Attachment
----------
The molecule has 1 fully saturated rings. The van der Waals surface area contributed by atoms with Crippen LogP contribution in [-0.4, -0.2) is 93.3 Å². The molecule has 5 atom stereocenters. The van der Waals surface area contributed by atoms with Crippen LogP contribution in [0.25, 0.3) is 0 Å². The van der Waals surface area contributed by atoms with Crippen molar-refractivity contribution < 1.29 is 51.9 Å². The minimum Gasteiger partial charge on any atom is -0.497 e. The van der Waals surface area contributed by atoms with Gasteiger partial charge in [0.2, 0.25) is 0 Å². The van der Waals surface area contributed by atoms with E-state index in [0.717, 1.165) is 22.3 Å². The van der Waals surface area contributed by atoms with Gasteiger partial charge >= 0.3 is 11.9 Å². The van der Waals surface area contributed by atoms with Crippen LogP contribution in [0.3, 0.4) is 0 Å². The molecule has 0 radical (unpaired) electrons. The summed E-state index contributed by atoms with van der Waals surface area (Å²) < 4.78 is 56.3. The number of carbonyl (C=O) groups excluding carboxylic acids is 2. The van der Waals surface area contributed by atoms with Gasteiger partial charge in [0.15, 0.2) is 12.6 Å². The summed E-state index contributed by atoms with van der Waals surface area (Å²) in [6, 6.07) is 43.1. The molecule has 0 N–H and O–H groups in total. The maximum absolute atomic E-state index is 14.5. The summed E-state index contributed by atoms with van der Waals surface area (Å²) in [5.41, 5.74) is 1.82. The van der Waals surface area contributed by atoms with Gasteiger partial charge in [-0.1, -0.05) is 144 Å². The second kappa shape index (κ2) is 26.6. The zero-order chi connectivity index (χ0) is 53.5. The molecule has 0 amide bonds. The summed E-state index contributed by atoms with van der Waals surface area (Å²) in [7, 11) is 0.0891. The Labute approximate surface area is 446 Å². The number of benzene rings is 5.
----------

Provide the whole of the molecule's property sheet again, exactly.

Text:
The molecule has 1 fully saturated rings. The van der Waals surface area contributed by atoms with Crippen LogP contribution in [-0.4, -0.2) is 93.3 Å². The molecule has 5 atom stereocenters. The van der Waals surface area contributed by atoms with Crippen LogP contribution in [0.25, 0.3) is 0 Å². The van der Waals surface area contributed by atoms with Crippen molar-refractivity contribution < 1.29 is 51.9 Å². The minimum Gasteiger partial charge on any atom is -0.497 e. The van der Waals surface area contributed by atoms with Gasteiger partial charge in [0.2, 0.25) is 0 Å². The van der Waals surface area contributed by atoms with E-state index in [0.717, 1.165) is 22.3 Å². The van der Waals surface area contributed by atoms with Gasteiger partial charge >= 0.3 is 11.9 Å². The van der Waals surface area contributed by atoms with Crippen LogP contribution in [0.3, 0.4) is 0 Å². The molecule has 0 radical (unpaired) electrons. The summed E-state index contributed by atoms with van der Waals surface area (Å²) < 4.78 is 56.3. The number of carbonyl (C=O) groups excluding carboxylic acids is 2. The van der Waals surface area contributed by atoms with Gasteiger partial charge in [0.15, 0.2) is 12.6 Å². The summed E-state index contributed by atoms with van der Waals surface area (Å²) in [6, 6.07) is 43.1. The molecule has 0 N–H and O–H groups in total. The maximum absolute atomic E-state index is 14.5. The summed E-state index contributed by atoms with van der Waals surface area (Å²) in [5.41, 5.74) is 1.82. The van der Waals surface area contributed by atoms with Gasteiger partial charge in [-0.1, -0.05) is 144 Å². The second kappa shape index (κ2) is 26.6. The zero-order chi connectivity index (χ0) is 53.5. The molecule has 0 amide bonds. The summed E-state index contributed by atoms with van der Waals surface area (Å²) in [7, 11) is 0.0891. The Labute approximate surface area is 446 Å². The number of benzene rings is 5.